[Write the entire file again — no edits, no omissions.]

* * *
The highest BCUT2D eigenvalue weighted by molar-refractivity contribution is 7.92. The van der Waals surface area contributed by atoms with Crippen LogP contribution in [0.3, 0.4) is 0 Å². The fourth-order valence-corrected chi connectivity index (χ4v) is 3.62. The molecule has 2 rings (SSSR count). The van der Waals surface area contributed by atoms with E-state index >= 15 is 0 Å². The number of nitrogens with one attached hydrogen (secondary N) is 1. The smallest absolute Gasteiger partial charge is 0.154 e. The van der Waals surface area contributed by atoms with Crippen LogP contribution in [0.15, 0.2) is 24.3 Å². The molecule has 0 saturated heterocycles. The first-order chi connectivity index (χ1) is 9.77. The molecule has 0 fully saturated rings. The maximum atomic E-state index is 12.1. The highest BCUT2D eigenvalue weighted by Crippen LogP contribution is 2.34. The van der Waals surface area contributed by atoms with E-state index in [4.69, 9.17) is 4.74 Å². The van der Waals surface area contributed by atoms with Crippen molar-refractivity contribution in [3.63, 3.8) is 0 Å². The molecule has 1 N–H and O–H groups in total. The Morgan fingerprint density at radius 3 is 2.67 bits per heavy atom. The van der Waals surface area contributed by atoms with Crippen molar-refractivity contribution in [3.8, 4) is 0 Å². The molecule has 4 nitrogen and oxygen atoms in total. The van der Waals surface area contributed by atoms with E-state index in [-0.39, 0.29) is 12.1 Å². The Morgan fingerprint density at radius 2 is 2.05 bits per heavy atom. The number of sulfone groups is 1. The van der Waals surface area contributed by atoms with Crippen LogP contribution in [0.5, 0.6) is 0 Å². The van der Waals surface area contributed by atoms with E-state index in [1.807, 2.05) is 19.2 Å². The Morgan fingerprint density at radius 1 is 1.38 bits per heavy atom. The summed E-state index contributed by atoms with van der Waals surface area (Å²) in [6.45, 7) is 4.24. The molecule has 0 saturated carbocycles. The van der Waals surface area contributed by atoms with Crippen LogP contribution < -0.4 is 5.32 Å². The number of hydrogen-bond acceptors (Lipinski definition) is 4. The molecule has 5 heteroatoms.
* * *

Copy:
The highest BCUT2D eigenvalue weighted by molar-refractivity contribution is 7.92. The van der Waals surface area contributed by atoms with Crippen LogP contribution in [0.3, 0.4) is 0 Å². The fourth-order valence-corrected chi connectivity index (χ4v) is 3.62. The molecule has 2 rings (SSSR count). The van der Waals surface area contributed by atoms with E-state index >= 15 is 0 Å². The number of nitrogens with one attached hydrogen (secondary N) is 1. The smallest absolute Gasteiger partial charge is 0.154 e. The van der Waals surface area contributed by atoms with Crippen LogP contribution in [0.15, 0.2) is 24.3 Å². The molecule has 0 saturated heterocycles. The first-order chi connectivity index (χ1) is 9.77. The molecule has 0 fully saturated rings. The maximum atomic E-state index is 12.1. The highest BCUT2D eigenvalue weighted by Crippen LogP contribution is 2.34. The van der Waals surface area contributed by atoms with E-state index in [4.69, 9.17) is 4.74 Å². The van der Waals surface area contributed by atoms with Crippen molar-refractivity contribution in [3.63, 3.8) is 0 Å². The molecule has 1 N–H and O–H groups in total. The Morgan fingerprint density at radius 3 is 2.67 bits per heavy atom. The van der Waals surface area contributed by atoms with Crippen molar-refractivity contribution in [3.8, 4) is 0 Å². The molecule has 4 nitrogen and oxygen atoms in total. The van der Waals surface area contributed by atoms with E-state index in [-0.39, 0.29) is 12.1 Å². The Morgan fingerprint density at radius 2 is 2.05 bits per heavy atom. The number of sulfone groups is 1. The van der Waals surface area contributed by atoms with Crippen LogP contribution in [0.5, 0.6) is 0 Å². The van der Waals surface area contributed by atoms with E-state index in [1.807, 2.05) is 19.2 Å². The Morgan fingerprint density at radius 1 is 1.38 bits per heavy atom. The summed E-state index contributed by atoms with van der Waals surface area (Å²) in [6.45, 7) is 4.24. The molecule has 0 saturated carbocycles. The van der Waals surface area contributed by atoms with Crippen LogP contribution < -0.4 is 5.32 Å². The number of hydrogen-bond acceptors (Lipinski definition) is 4. The molecule has 5 heteroatoms.